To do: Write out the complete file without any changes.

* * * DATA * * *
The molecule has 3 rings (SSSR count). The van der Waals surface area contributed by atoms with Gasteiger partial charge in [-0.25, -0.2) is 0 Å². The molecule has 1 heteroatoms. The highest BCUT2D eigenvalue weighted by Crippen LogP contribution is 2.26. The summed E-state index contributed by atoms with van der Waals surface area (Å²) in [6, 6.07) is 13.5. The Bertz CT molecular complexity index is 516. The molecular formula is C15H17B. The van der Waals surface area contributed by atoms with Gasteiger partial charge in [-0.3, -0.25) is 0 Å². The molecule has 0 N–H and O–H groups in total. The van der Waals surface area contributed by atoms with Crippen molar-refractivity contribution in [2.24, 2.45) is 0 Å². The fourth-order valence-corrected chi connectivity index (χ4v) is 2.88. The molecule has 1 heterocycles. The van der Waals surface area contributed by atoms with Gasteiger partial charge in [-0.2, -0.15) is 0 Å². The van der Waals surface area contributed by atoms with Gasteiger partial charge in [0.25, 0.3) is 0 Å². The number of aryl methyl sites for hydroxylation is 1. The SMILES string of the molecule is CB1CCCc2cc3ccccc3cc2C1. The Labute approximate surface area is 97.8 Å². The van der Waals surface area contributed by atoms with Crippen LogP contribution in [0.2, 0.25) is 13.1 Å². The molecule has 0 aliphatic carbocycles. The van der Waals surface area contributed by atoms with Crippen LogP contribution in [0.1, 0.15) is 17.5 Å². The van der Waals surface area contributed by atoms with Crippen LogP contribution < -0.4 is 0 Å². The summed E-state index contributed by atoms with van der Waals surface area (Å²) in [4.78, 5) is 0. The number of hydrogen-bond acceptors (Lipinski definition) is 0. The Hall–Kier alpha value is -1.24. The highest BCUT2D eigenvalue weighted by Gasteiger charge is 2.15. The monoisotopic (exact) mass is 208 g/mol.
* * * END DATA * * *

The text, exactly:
The molecule has 3 rings (SSSR count). The van der Waals surface area contributed by atoms with Gasteiger partial charge in [-0.25, -0.2) is 0 Å². The molecule has 1 heteroatoms. The highest BCUT2D eigenvalue weighted by Crippen LogP contribution is 2.26. The summed E-state index contributed by atoms with van der Waals surface area (Å²) in [6, 6.07) is 13.5. The Bertz CT molecular complexity index is 516. The molecular formula is C15H17B. The van der Waals surface area contributed by atoms with Gasteiger partial charge in [-0.3, -0.25) is 0 Å². The molecule has 0 N–H and O–H groups in total. The van der Waals surface area contributed by atoms with Crippen molar-refractivity contribution in [2.24, 2.45) is 0 Å². The fourth-order valence-corrected chi connectivity index (χ4v) is 2.88. The molecule has 1 heterocycles. The van der Waals surface area contributed by atoms with Gasteiger partial charge in [-0.2, -0.15) is 0 Å². The van der Waals surface area contributed by atoms with Gasteiger partial charge in [0.25, 0.3) is 0 Å². The number of aryl methyl sites for hydroxylation is 1. The SMILES string of the molecule is CB1CCCc2cc3ccccc3cc2C1. The Labute approximate surface area is 97.8 Å². The van der Waals surface area contributed by atoms with Crippen LogP contribution in [0.2, 0.25) is 13.1 Å². The molecule has 0 aliphatic carbocycles. The van der Waals surface area contributed by atoms with Crippen LogP contribution in [0.1, 0.15) is 17.5 Å². The van der Waals surface area contributed by atoms with Crippen LogP contribution < -0.4 is 0 Å². The summed E-state index contributed by atoms with van der Waals surface area (Å²) in [4.78, 5) is 0. The number of hydrogen-bond acceptors (Lipinski definition) is 0. The Hall–Kier alpha value is -1.24. The highest BCUT2D eigenvalue weighted by Gasteiger charge is 2.15. The monoisotopic (exact) mass is 208 g/mol.